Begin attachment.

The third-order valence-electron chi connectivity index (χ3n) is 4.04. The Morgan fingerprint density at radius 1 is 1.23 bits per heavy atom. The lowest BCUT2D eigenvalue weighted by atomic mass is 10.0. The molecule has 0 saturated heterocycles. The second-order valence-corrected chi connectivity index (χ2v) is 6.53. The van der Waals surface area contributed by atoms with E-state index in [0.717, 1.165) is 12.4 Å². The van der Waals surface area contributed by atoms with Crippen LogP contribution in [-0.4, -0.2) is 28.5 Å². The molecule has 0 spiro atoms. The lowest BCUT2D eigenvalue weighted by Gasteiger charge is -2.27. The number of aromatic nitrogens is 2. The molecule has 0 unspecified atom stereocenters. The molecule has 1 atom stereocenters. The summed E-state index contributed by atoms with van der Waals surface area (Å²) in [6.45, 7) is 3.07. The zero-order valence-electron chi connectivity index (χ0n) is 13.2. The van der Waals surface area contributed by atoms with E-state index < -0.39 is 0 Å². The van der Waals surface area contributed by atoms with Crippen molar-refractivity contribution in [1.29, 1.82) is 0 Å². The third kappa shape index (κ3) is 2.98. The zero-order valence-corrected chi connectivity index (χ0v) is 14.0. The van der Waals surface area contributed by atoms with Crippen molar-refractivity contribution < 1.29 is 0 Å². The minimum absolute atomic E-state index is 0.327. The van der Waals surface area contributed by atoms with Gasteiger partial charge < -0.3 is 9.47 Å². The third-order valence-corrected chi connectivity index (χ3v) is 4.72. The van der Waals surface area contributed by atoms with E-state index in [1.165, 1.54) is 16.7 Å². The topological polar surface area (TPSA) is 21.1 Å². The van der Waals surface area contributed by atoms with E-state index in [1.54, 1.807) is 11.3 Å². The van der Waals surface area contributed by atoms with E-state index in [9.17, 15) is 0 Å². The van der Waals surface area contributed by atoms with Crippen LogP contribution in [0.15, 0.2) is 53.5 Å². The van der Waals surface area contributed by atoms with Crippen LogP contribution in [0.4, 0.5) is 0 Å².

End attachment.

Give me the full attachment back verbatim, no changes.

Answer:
The third-order valence-electron chi connectivity index (χ3n) is 4.04. The Morgan fingerprint density at radius 1 is 1.23 bits per heavy atom. The lowest BCUT2D eigenvalue weighted by atomic mass is 10.0. The molecule has 0 saturated heterocycles. The second-order valence-corrected chi connectivity index (χ2v) is 6.53. The van der Waals surface area contributed by atoms with E-state index in [0.717, 1.165) is 12.4 Å². The van der Waals surface area contributed by atoms with Crippen LogP contribution in [-0.4, -0.2) is 28.5 Å². The molecule has 0 spiro atoms. The lowest BCUT2D eigenvalue weighted by Gasteiger charge is -2.27. The number of aromatic nitrogens is 2. The molecule has 0 unspecified atom stereocenters. The molecule has 1 atom stereocenters. The summed E-state index contributed by atoms with van der Waals surface area (Å²) in [6.45, 7) is 3.07. The zero-order valence-electron chi connectivity index (χ0n) is 13.2. The van der Waals surface area contributed by atoms with E-state index < -0.39 is 0 Å². The van der Waals surface area contributed by atoms with Crippen molar-refractivity contribution in [1.29, 1.82) is 0 Å². The third kappa shape index (κ3) is 2.98. The zero-order valence-corrected chi connectivity index (χ0v) is 14.0. The van der Waals surface area contributed by atoms with Crippen molar-refractivity contribution < 1.29 is 0 Å². The minimum absolute atomic E-state index is 0.327. The van der Waals surface area contributed by atoms with Gasteiger partial charge < -0.3 is 9.47 Å². The third-order valence-corrected chi connectivity index (χ3v) is 4.72. The van der Waals surface area contributed by atoms with E-state index in [1.165, 1.54) is 16.7 Å². The topological polar surface area (TPSA) is 21.1 Å². The van der Waals surface area contributed by atoms with E-state index in [1.54, 1.807) is 11.3 Å². The van der Waals surface area contributed by atoms with E-state index in [9.17, 15) is 0 Å². The van der Waals surface area contributed by atoms with Crippen LogP contribution in [0.15, 0.2) is 53.5 Å². The van der Waals surface area contributed by atoms with Crippen LogP contribution in [0.4, 0.5) is 0 Å².